Development of a 51-hospital Chicagoland regional antibiogram and comparison to local hospital and national surveillance data
Butler DA, Biagi M, Gupta V, et al. Development of a 51-hospital Chicagoland regional antibiogram and comparison to local hospital and national surveillance data. Infect Control Hosp Epidemiol. 2020;41(12):1409-1418.
OBJECTIVE: To develop a regional antibiogram within the Chicagoland metropolitan area and to compare regional susceptibilities against individual hospitals within the area and national surveillance data.
DESIGN: Multicenter retrospective analysis of antimicrobial susceptibility data from 2017 and comparison to local institutions and national surveillance data.
SETTING AND PARTICIPANTS: The analysis included 51 hospitals from the Chicago-Naperville-Elgin Metropolitan Statistical Area within the state of Illinois. Overall, 18 individual collaborator hospitals provided antibiograms for analysis, and data from 33 hospitals were provided in aggregate by the Becton Dickinson Insights Research Database.
METHODS: All available antibiogram data from calendar year 2017 were combined to generate the regional antibiogram. The final Chicagoland antibiogram was then compared internally to collaborators and externally to national surveillance data to assess its applicability and utility.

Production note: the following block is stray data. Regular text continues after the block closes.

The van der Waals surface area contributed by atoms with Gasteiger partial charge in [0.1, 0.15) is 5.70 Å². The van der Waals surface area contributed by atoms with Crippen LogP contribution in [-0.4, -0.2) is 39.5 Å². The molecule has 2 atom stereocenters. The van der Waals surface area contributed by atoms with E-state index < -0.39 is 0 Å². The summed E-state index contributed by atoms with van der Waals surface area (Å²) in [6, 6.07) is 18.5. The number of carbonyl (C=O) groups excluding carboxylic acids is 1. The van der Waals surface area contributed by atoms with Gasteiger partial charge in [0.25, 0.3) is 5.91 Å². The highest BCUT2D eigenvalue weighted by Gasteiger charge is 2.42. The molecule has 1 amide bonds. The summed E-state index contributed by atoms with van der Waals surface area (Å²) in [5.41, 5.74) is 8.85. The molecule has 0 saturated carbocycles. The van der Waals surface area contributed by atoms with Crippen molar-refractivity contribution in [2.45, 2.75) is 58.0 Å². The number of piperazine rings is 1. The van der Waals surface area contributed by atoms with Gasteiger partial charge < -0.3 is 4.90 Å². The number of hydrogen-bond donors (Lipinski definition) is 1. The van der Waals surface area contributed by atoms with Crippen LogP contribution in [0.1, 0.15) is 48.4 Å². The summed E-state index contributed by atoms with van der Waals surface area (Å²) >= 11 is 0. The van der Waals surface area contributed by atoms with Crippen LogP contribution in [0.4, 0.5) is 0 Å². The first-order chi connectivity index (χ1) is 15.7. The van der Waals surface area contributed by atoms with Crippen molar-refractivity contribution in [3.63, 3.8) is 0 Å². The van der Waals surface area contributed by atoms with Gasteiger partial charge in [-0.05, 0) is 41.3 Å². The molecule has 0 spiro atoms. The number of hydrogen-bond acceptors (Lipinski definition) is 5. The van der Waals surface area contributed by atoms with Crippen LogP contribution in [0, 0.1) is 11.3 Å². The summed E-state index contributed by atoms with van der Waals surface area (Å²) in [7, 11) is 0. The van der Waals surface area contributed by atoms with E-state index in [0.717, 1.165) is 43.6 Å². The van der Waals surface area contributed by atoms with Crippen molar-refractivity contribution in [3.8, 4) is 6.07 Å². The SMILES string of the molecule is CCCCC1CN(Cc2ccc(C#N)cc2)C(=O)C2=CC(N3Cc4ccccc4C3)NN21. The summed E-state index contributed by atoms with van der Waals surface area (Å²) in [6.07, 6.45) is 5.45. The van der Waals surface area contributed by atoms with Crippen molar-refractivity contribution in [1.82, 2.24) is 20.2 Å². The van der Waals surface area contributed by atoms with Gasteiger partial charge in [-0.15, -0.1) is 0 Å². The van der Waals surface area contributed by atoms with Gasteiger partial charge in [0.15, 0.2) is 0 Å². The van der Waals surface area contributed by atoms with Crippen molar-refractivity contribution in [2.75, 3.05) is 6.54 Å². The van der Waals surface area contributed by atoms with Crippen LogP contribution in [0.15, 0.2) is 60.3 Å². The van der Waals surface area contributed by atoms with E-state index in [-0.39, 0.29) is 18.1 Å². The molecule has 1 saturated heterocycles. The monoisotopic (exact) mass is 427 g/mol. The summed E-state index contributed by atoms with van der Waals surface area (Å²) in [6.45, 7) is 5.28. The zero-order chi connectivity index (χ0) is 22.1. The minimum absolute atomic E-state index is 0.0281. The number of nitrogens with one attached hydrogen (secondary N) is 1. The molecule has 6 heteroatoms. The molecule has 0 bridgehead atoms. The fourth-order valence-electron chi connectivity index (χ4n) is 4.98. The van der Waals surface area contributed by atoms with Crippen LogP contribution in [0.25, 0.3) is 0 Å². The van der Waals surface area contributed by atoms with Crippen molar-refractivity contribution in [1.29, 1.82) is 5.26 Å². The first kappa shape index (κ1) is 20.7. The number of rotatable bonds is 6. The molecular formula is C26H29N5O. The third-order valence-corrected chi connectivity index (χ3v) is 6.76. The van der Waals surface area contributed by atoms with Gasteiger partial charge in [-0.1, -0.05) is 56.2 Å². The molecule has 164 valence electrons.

RESULTS: In total, 167,394 gram-positive, gram-negative, fungal, and mycobacterial isolates were collated to create a composite regional antibiogram. The regional data represented the local institutions well, with 96% of the collaborating institutions falling within ±2 standard deviations of the regional mean. The regional antibiogram was able to include 4-5-fold more gram-positive and -negative species with ≥30 isolates than the median reported by local institutions. Against national surveillance data, 18.6% of assessed pathogen-antibiotic combinations crossed prespecified clinical thresholds for disparity in susceptibility rates, with notable trends for resistant gram-positive and gram-negative bacteria.
CONCLUSIONS: Developing an accurate, reliable regional antibiogram is feasible, even in one of the largest metropolitan areas in the United States. The biogram is useful in assessing susceptibilities to less commonly encountered organisms and providing clinicians a more accurate representation of local antimicrobial resistance rates compared to national surveillance databases.